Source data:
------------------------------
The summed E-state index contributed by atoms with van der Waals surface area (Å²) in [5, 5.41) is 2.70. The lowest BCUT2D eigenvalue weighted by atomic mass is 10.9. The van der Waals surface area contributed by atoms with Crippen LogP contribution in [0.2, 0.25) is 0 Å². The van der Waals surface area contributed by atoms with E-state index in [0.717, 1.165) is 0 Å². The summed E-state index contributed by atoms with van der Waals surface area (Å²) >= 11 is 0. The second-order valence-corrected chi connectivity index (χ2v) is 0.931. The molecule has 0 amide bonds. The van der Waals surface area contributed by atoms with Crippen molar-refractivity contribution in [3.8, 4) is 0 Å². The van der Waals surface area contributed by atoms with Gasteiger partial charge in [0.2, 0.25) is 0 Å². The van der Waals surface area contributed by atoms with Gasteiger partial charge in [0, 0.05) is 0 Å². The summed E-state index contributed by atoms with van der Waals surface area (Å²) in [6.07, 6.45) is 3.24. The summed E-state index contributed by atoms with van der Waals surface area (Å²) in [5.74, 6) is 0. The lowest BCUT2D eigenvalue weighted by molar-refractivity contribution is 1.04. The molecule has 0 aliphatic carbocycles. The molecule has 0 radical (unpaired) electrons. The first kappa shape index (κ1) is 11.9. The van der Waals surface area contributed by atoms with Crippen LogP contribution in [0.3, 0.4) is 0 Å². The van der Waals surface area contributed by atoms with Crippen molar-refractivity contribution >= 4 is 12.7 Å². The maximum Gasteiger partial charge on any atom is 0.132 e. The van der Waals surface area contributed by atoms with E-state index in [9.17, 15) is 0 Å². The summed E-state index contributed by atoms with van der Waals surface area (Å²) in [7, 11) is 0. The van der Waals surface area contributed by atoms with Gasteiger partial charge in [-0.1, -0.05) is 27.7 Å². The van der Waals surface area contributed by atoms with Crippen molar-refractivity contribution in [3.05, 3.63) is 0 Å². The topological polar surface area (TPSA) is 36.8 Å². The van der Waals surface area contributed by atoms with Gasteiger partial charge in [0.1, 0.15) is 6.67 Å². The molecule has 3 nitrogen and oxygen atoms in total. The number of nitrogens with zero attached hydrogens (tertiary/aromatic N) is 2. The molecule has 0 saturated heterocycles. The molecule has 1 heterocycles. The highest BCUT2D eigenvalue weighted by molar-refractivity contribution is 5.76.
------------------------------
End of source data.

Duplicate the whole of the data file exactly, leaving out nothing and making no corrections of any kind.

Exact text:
The summed E-state index contributed by atoms with van der Waals surface area (Å²) in [5, 5.41) is 2.70. The lowest BCUT2D eigenvalue weighted by atomic mass is 10.9. The van der Waals surface area contributed by atoms with Crippen LogP contribution in [0.2, 0.25) is 0 Å². The van der Waals surface area contributed by atoms with E-state index in [0.717, 1.165) is 0 Å². The summed E-state index contributed by atoms with van der Waals surface area (Å²) >= 11 is 0. The second-order valence-corrected chi connectivity index (χ2v) is 0.931. The molecule has 0 amide bonds. The van der Waals surface area contributed by atoms with Crippen molar-refractivity contribution in [3.8, 4) is 0 Å². The van der Waals surface area contributed by atoms with Gasteiger partial charge in [0.2, 0.25) is 0 Å². The van der Waals surface area contributed by atoms with Gasteiger partial charge in [0, 0.05) is 0 Å². The summed E-state index contributed by atoms with van der Waals surface area (Å²) in [6.07, 6.45) is 3.24. The summed E-state index contributed by atoms with van der Waals surface area (Å²) in [5.74, 6) is 0. The lowest BCUT2D eigenvalue weighted by molar-refractivity contribution is 1.04. The molecule has 0 aliphatic carbocycles. The molecule has 0 radical (unpaired) electrons. The first kappa shape index (κ1) is 11.9. The van der Waals surface area contributed by atoms with Crippen LogP contribution in [0.3, 0.4) is 0 Å². The van der Waals surface area contributed by atoms with Crippen molar-refractivity contribution >= 4 is 12.7 Å². The maximum Gasteiger partial charge on any atom is 0.132 e. The van der Waals surface area contributed by atoms with E-state index in [9.17, 15) is 0 Å². The summed E-state index contributed by atoms with van der Waals surface area (Å²) in [7, 11) is 0. The van der Waals surface area contributed by atoms with Gasteiger partial charge in [-0.1, -0.05) is 27.7 Å². The van der Waals surface area contributed by atoms with Crippen molar-refractivity contribution in [3.05, 3.63) is 0 Å². The topological polar surface area (TPSA) is 36.8 Å². The van der Waals surface area contributed by atoms with Gasteiger partial charge in [0.1, 0.15) is 6.67 Å². The molecule has 3 nitrogen and oxygen atoms in total. The number of nitrogens with zero attached hydrogens (tertiary/aromatic N) is 2. The molecule has 0 saturated heterocycles. The molecule has 1 heterocycles. The highest BCUT2D eigenvalue weighted by molar-refractivity contribution is 5.76.